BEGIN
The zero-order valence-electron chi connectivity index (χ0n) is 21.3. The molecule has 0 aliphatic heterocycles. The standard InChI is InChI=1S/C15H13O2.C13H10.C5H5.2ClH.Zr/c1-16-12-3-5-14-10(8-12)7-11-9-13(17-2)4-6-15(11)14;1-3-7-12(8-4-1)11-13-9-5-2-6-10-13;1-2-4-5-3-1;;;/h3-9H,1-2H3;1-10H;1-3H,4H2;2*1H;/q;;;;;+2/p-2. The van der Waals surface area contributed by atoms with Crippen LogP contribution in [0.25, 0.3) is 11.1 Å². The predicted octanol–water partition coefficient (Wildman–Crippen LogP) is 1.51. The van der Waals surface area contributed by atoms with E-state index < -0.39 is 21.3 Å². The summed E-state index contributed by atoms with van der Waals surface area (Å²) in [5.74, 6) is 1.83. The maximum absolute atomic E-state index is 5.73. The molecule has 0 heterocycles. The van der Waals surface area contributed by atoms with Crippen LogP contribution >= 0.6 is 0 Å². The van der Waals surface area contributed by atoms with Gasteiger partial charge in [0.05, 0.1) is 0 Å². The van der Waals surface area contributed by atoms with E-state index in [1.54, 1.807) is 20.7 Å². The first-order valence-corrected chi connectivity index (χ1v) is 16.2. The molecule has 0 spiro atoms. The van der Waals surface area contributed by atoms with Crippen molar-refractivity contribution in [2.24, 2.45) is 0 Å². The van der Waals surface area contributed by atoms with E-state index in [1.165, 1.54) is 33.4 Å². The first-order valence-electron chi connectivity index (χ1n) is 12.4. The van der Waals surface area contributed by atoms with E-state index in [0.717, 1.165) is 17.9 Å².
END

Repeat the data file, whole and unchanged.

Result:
The zero-order valence-electron chi connectivity index (χ0n) is 21.3. The molecule has 0 aliphatic heterocycles. The standard InChI is InChI=1S/C15H13O2.C13H10.C5H5.2ClH.Zr/c1-16-12-3-5-14-10(8-12)7-11-9-13(17-2)4-6-15(11)14;1-3-7-12(8-4-1)11-13-9-5-2-6-10-13;1-2-4-5-3-1;;;/h3-9H,1-2H3;1-10H;1-3H,4H2;2*1H;/q;;;;;+2/p-2. The van der Waals surface area contributed by atoms with Crippen LogP contribution in [0.25, 0.3) is 11.1 Å². The predicted octanol–water partition coefficient (Wildman–Crippen LogP) is 1.51. The van der Waals surface area contributed by atoms with E-state index < -0.39 is 21.3 Å². The summed E-state index contributed by atoms with van der Waals surface area (Å²) in [5.74, 6) is 1.83. The maximum absolute atomic E-state index is 5.73. The molecule has 0 heterocycles. The van der Waals surface area contributed by atoms with Crippen LogP contribution >= 0.6 is 0 Å². The van der Waals surface area contributed by atoms with Gasteiger partial charge in [0.05, 0.1) is 0 Å². The van der Waals surface area contributed by atoms with E-state index in [1.54, 1.807) is 20.7 Å². The first-order valence-corrected chi connectivity index (χ1v) is 16.2. The molecule has 0 spiro atoms. The van der Waals surface area contributed by atoms with Crippen molar-refractivity contribution in [2.24, 2.45) is 0 Å². The van der Waals surface area contributed by atoms with E-state index in [1.165, 1.54) is 33.4 Å². The first-order valence-electron chi connectivity index (χ1n) is 12.4. The van der Waals surface area contributed by atoms with E-state index in [0.717, 1.165) is 17.9 Å².